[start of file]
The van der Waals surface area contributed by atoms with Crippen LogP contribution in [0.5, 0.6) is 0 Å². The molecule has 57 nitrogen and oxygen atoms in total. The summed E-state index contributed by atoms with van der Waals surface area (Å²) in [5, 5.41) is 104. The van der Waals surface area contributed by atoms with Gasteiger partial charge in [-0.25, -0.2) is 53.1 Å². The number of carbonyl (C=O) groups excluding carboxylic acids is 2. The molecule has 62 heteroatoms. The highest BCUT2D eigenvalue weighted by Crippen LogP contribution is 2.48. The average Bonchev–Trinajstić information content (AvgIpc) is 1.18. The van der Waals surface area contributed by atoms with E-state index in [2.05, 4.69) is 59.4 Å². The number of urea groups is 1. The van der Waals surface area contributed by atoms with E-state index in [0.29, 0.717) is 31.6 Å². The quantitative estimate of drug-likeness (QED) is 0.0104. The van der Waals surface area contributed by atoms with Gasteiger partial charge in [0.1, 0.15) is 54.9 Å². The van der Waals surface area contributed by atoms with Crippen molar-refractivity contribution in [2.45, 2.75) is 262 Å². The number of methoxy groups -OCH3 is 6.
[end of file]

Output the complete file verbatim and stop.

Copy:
The van der Waals surface area contributed by atoms with Crippen LogP contribution in [0.5, 0.6) is 0 Å². The molecule has 57 nitrogen and oxygen atoms in total. The summed E-state index contributed by atoms with van der Waals surface area (Å²) in [5, 5.41) is 104. The van der Waals surface area contributed by atoms with Gasteiger partial charge in [-0.25, -0.2) is 53.1 Å². The number of carbonyl (C=O) groups excluding carboxylic acids is 2. The molecule has 62 heteroatoms. The highest BCUT2D eigenvalue weighted by Crippen LogP contribution is 2.48. The average Bonchev–Trinajstić information content (AvgIpc) is 1.18. The van der Waals surface area contributed by atoms with E-state index in [2.05, 4.69) is 59.4 Å². The number of urea groups is 1. The van der Waals surface area contributed by atoms with E-state index in [0.29, 0.717) is 31.6 Å². The quantitative estimate of drug-likeness (QED) is 0.0104. The van der Waals surface area contributed by atoms with Gasteiger partial charge in [0.1, 0.15) is 54.9 Å². The van der Waals surface area contributed by atoms with Crippen molar-refractivity contribution in [2.45, 2.75) is 262 Å². The number of methoxy groups -OCH3 is 6.